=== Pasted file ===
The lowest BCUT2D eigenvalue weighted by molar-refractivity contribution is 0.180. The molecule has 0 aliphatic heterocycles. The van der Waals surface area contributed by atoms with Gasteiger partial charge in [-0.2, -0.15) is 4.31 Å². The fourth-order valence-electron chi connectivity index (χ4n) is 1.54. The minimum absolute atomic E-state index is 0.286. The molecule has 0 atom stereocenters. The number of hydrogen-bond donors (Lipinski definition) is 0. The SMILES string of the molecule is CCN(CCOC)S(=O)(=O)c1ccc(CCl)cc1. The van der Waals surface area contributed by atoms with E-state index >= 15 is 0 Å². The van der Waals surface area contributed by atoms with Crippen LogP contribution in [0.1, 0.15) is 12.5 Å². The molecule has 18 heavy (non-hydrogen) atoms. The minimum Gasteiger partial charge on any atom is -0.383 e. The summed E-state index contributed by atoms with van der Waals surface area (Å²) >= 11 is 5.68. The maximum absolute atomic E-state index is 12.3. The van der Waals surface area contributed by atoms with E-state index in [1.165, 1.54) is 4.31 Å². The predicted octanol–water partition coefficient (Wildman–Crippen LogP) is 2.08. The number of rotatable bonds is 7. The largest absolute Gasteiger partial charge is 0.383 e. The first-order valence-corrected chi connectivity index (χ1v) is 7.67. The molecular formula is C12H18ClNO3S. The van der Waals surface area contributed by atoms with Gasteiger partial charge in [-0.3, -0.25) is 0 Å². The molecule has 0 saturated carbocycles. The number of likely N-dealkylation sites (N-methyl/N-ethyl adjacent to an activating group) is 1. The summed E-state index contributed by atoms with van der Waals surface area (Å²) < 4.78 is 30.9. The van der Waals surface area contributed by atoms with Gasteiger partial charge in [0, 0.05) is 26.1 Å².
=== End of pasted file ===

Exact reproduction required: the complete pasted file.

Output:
The lowest BCUT2D eigenvalue weighted by molar-refractivity contribution is 0.180. The molecule has 0 aliphatic heterocycles. The van der Waals surface area contributed by atoms with Gasteiger partial charge in [-0.2, -0.15) is 4.31 Å². The fourth-order valence-electron chi connectivity index (χ4n) is 1.54. The minimum absolute atomic E-state index is 0.286. The molecule has 0 atom stereocenters. The number of hydrogen-bond donors (Lipinski definition) is 0. The SMILES string of the molecule is CCN(CCOC)S(=O)(=O)c1ccc(CCl)cc1. The van der Waals surface area contributed by atoms with E-state index >= 15 is 0 Å². The van der Waals surface area contributed by atoms with Crippen LogP contribution in [0.1, 0.15) is 12.5 Å². The molecule has 18 heavy (non-hydrogen) atoms. The minimum Gasteiger partial charge on any atom is -0.383 e. The summed E-state index contributed by atoms with van der Waals surface area (Å²) >= 11 is 5.68. The maximum absolute atomic E-state index is 12.3. The van der Waals surface area contributed by atoms with E-state index in [1.165, 1.54) is 4.31 Å². The predicted octanol–water partition coefficient (Wildman–Crippen LogP) is 2.08. The number of rotatable bonds is 7. The largest absolute Gasteiger partial charge is 0.383 e. The first-order valence-corrected chi connectivity index (χ1v) is 7.67. The molecular formula is C12H18ClNO3S. The van der Waals surface area contributed by atoms with Gasteiger partial charge in [-0.3, -0.25) is 0 Å². The molecule has 0 saturated carbocycles. The number of likely N-dealkylation sites (N-methyl/N-ethyl adjacent to an activating group) is 1. The summed E-state index contributed by atoms with van der Waals surface area (Å²) < 4.78 is 30.9. The van der Waals surface area contributed by atoms with Gasteiger partial charge in [0, 0.05) is 26.1 Å².